56. Hiked the Fjällräven Classic this year in northern Sweden. Last day of the hike i started raining and it did not stop until the next morning. Me and my friend both used rain cover (I used Gregory). And because there was not room in the tent for our backpacks, we where forced to lay them outside with the rain covers on. The covers kept the packs ok dry. Not soaked. Think I will buy a Zpacks cubenfiber to replace my Gregory.

  57. It makes sense to use a pack cover and also waterproof bags inside the pack. The cover stops the bulk of the pack itself getting wet. A wet rucksack is unpleasant to handle, weighs more and is horrible to have in your tent if you need it in there at any point. But obviously it may not keep the inside of the sack 100% dry and so you want waterproof bags inside too. You don’t want just singe, large liner either if you’re backpacking because you need to keep certain things apart, notably your wet tent away from your sleeping bag. So most experienced backpackers have a several drybags for the tent, sleeping bag and clothes and then some cheaper ziploc bags for small items like first aid stuff etc.

  58. Has anyone used a rain cover to double as a travel cover for their pack? Seems like it would help keep straps contained on the airport conveyor belts, and maybe deter pickpocketing in cities. Thoughts?

  59. I’ve already commented on this a couple times detailing why I haven’t used a pack cover in the past. I did an overnight hike in early January this year in the Chisos Mountains of Big Bend National Park. The predicted sleet and snow for my trip turned out to be icy cold rain, fog, and drizzle. I decided to break out the pack cover I’d bought on clearance and I was quite pleased with it.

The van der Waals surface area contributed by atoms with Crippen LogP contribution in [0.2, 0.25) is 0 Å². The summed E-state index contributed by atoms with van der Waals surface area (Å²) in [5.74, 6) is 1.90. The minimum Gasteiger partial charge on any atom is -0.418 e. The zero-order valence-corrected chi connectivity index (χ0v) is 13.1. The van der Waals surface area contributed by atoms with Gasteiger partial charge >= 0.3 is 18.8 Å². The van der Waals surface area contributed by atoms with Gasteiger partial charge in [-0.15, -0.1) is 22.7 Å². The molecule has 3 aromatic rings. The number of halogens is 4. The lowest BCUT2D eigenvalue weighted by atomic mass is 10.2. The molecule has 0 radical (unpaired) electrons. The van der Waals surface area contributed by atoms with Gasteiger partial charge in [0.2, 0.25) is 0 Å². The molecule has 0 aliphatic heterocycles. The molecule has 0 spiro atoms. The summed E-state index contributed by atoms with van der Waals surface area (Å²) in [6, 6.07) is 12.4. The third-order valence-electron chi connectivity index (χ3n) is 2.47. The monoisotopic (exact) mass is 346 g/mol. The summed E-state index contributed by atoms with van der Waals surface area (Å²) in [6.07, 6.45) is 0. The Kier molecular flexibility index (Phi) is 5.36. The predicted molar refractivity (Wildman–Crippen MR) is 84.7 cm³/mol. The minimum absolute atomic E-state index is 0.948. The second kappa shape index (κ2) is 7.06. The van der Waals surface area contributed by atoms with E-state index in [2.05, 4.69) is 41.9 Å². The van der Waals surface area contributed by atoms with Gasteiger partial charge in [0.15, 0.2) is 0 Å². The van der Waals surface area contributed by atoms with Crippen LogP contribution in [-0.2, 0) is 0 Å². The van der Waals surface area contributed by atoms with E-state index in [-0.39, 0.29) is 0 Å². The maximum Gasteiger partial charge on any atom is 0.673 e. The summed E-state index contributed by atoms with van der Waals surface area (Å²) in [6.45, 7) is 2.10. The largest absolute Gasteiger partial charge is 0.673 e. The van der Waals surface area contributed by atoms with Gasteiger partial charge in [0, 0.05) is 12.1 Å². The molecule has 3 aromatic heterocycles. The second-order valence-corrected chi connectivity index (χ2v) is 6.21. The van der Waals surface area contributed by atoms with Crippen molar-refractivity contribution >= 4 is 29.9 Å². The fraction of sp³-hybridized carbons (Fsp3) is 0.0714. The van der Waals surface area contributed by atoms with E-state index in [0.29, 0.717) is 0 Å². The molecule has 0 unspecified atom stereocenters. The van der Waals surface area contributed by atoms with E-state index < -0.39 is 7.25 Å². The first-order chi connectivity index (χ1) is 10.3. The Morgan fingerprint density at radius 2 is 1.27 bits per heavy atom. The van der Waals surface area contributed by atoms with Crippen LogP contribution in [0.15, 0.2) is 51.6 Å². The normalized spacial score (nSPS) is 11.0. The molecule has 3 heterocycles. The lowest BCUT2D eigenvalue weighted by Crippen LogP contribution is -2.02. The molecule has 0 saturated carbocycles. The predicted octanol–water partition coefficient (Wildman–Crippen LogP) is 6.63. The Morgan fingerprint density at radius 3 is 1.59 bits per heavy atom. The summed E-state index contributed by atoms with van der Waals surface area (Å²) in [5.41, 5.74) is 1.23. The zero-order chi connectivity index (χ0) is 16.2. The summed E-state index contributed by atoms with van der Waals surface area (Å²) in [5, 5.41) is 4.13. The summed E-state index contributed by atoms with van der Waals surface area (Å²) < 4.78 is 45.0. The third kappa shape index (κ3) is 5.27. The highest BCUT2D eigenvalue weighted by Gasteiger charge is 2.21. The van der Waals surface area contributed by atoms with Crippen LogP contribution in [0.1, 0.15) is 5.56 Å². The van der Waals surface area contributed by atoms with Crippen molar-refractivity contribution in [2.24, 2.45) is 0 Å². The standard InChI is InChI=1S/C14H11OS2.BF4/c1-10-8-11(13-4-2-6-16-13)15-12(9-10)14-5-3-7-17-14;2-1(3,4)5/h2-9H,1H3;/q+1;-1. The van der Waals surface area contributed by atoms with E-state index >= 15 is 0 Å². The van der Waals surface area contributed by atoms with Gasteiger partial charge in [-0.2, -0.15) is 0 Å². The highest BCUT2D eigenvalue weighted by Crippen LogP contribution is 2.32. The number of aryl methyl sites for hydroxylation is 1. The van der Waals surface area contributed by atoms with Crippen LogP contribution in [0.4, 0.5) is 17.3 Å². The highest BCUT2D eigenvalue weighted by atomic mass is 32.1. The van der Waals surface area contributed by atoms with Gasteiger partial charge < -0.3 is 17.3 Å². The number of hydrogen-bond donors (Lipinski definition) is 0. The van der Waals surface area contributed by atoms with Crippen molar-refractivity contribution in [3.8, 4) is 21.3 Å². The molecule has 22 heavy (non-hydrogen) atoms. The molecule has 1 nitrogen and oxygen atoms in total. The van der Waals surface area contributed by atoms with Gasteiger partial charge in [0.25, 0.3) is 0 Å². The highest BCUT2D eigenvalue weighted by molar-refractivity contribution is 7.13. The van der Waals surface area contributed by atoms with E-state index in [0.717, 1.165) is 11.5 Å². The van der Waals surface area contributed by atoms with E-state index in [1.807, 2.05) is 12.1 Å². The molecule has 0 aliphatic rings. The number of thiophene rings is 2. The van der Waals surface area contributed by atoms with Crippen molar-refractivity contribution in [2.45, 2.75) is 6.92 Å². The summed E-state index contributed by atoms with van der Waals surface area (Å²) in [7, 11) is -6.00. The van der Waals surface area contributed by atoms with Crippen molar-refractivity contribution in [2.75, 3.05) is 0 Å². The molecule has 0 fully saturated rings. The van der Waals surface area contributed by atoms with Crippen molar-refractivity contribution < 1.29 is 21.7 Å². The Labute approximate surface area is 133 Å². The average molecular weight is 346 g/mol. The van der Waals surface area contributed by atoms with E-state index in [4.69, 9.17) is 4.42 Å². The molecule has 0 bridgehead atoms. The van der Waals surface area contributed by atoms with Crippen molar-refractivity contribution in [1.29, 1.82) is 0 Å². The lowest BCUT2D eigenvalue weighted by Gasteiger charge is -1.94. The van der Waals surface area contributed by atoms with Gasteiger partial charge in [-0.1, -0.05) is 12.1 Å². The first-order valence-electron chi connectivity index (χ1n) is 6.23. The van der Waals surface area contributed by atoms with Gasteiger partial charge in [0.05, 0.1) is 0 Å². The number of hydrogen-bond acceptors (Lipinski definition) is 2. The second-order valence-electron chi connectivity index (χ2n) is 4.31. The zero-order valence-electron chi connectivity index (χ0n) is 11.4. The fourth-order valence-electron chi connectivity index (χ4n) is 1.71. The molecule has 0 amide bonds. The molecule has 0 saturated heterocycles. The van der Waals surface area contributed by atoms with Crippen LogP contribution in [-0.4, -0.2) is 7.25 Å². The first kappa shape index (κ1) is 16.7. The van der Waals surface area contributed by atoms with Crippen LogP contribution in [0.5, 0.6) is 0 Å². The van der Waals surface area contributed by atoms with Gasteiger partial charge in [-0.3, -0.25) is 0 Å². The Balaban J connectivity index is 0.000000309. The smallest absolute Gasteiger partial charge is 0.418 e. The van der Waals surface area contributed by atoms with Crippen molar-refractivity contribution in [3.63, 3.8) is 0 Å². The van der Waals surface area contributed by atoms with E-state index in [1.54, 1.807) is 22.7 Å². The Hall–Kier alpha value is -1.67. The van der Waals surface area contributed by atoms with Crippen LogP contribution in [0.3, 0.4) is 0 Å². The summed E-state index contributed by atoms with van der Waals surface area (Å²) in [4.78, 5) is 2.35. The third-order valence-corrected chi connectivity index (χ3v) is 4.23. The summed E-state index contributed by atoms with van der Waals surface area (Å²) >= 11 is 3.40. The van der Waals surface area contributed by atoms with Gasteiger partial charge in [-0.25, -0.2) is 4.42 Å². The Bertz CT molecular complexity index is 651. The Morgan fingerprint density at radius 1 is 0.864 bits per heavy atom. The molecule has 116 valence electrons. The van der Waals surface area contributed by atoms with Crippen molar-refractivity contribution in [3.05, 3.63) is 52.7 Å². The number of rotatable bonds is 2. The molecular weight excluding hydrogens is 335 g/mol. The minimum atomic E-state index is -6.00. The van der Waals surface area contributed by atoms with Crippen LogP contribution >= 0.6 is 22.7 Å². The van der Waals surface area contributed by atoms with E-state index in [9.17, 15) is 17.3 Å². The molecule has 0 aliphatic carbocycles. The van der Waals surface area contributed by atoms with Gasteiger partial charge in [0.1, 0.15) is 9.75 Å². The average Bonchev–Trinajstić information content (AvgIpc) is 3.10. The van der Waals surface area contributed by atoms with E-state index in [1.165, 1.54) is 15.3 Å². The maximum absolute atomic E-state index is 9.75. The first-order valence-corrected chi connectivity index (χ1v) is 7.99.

My down sleeping bag was in another waterproof bag for insurance. Many of my smaller items are organized in Ziploc bags, which also protect them from water. I put my layers on top in the pack without any additional protection and they didn’t get wet. The pack cover did add to the fiddle factor when changing layers, etc. because I had to remove and reinstall it, however, that wasn’t too difficult. I’ll certainly bring it again if I’m going to be dealing with weather issues.

  60. Another case of I should have added this to my previous post:

    I also have a Ribz vest, which I use for day hiking, rather than overnight backpacking. On the hike last month in the cold rain, I had to add and remove layers several times to regulate my comfort as the exertion levels and weather changed. After removing the pack and cover a few times, I decided the next time I backpacked in that kind of weather, I’d also take the Ribz vest because it has the bulk carrying capacity to quickly stash the layers in it.